Full Review

2013 LR2 Overview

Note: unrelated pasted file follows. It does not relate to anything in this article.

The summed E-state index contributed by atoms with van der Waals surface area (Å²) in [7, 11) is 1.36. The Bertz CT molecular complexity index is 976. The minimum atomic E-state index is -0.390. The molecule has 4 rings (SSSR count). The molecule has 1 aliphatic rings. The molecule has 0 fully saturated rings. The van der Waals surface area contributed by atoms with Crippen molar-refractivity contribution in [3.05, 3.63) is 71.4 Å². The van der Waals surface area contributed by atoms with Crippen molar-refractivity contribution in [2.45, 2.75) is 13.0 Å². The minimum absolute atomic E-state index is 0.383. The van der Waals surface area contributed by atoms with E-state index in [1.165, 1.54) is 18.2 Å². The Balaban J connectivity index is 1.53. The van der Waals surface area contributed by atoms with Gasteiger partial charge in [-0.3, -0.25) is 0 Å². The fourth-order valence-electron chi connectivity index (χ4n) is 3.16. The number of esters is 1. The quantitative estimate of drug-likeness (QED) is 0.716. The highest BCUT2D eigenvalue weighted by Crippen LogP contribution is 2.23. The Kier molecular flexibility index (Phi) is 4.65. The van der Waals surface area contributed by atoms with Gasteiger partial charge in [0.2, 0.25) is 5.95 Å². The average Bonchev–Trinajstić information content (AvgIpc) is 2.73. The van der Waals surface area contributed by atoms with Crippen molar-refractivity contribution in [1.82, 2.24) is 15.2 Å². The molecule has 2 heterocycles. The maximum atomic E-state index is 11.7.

Evoque's Older Brother Gets Some Love Brands like Jeep, Land Rover and General Motors' now-defunct Hummer all come from rich military backgrounds, with their forebearers having proven their ability to tackle just about any terrain, from desert to jungle. Each has faced the difficult challenge of evolving from battle-tested off-road vehicles to civilian-ready status symbols. For Land Rover, which is arguably to New York City and Miami what the Toyota Prius is to Los Angeles, this is especially true. Yet even so, the British automaker still relies on rugged capability to sell products ranging from Range Rovers with six-figure price tags right on down to the LR2 shown here. Positioned in a class full of vehicles with nicknames like "cute ute" and "soft roader," the 2013 LR2 – known as Freelander 2 in other markets – stands out even more for its respectable off-road abilities in spite of its car-based underpinnings, so Land Rover has focused its attention on refining its entry-level product as a midcycle refresh for 2013. The 2013 Land Rover LR2 still rides on the proven Ford/Volvo EUCD chassis also shared with the Range Rover Evoque, and rather than killing off the existing model when its sleeker, more street-minded relative arrived, Land Rover has done just the opposite, incorporating most of the technology developed for the Evoque into the 2013 LR2. So how successful has Land Rover been at improving the finer aspects of its gateway model without messing up the off-road ruggedness that defines its brand as a whole? We spent a cold, snowy day near Montreal testing the limits of this baby Land Rover to find out. Our biggest gripe about the LR2 overall might be the seating positions. Now aimed at more traditional buyers who shy away from the avante-garde Evoque, the 2013 LR2 carries an old-school, boxy design broadly similar to the iconic Range Rover. Much like the styling updates made to the LR2 in 2009, the differences incorporated into the 2013 model might only be noticeable to keen eyes. The most obvious elements are fresh headlights with unique new LED running lamps, and taillights with dual light pods that resemble figure-eights when illuminated. A must-have for any midcycle update for new models these days, the LR2 also gets a restyled front fascia and fresh wheel options. Considering this design is going on seven years old, we think Land Rover has done a fine job of preventing the LR2 from looking boring or dated. As much as the boxy exterior can get away with mimicking the classic lines of Range Rovers of yore, the interior is by far the LR2's biggest downfall. We realize Land Rover might be going for a simple yet chic look inside the LR2, but the instrument panel is deeply dated – this even factors in despite all of the changes, including an updated center stack, gauge cluster and center console. Our biggest gripe about the LR2 overall might be the seating position for the front and rear seating. …Hide Full Review